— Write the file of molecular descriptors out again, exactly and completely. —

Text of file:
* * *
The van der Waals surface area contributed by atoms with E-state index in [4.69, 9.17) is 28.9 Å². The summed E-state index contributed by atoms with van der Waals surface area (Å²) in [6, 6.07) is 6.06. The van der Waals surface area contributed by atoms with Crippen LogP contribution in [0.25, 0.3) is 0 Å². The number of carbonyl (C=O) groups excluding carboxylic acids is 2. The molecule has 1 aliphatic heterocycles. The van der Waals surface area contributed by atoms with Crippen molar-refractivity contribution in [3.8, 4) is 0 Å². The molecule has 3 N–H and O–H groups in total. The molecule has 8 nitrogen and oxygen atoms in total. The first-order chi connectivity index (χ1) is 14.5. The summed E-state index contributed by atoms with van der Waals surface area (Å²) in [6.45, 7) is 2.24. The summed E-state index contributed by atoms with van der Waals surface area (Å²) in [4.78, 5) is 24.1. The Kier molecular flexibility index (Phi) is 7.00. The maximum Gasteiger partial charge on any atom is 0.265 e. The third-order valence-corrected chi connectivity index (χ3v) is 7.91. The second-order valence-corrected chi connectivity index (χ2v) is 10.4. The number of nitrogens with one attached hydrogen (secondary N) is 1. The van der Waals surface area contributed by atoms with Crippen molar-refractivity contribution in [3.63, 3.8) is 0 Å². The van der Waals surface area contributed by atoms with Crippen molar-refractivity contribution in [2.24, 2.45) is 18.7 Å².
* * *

The van der Waals surface area contributed by atoms with E-state index in [4.69, 9.17) is 28.9 Å². The summed E-state index contributed by atoms with van der Waals surface area (Å²) in [6, 6.07) is 6.06. The van der Waals surface area contributed by atoms with Crippen LogP contribution in [0.25, 0.3) is 0 Å². The number of carbonyl (C=O) groups excluding carboxylic acids is 2. The molecule has 1 aliphatic heterocycles. The van der Waals surface area contributed by atoms with Crippen molar-refractivity contribution in [3.8, 4) is 0 Å². The molecule has 3 N–H and O–H groups in total. The molecule has 8 nitrogen and oxygen atoms in total. The first-order chi connectivity index (χ1) is 14.5. The summed E-state index contributed by atoms with van der Waals surface area (Å²) in [6.45, 7) is 2.24. The summed E-state index contributed by atoms with van der Waals surface area (Å²) in [4.78, 5) is 24.1. The Kier molecular flexibility index (Phi) is 7.00. The maximum Gasteiger partial charge on any atom is 0.265 e. The third-order valence-corrected chi connectivity index (χ3v) is 7.91. The second-order valence-corrected chi connectivity index (χ2v) is 10.4. The number of nitrogens with one attached hydrogen (secondary N) is 1. The van der Waals surface area contributed by atoms with Crippen molar-refractivity contribution in [3.63, 3.8) is 0 Å². The van der Waals surface area contributed by atoms with Crippen molar-refractivity contribution in [2.24, 2.45) is 18.7 Å².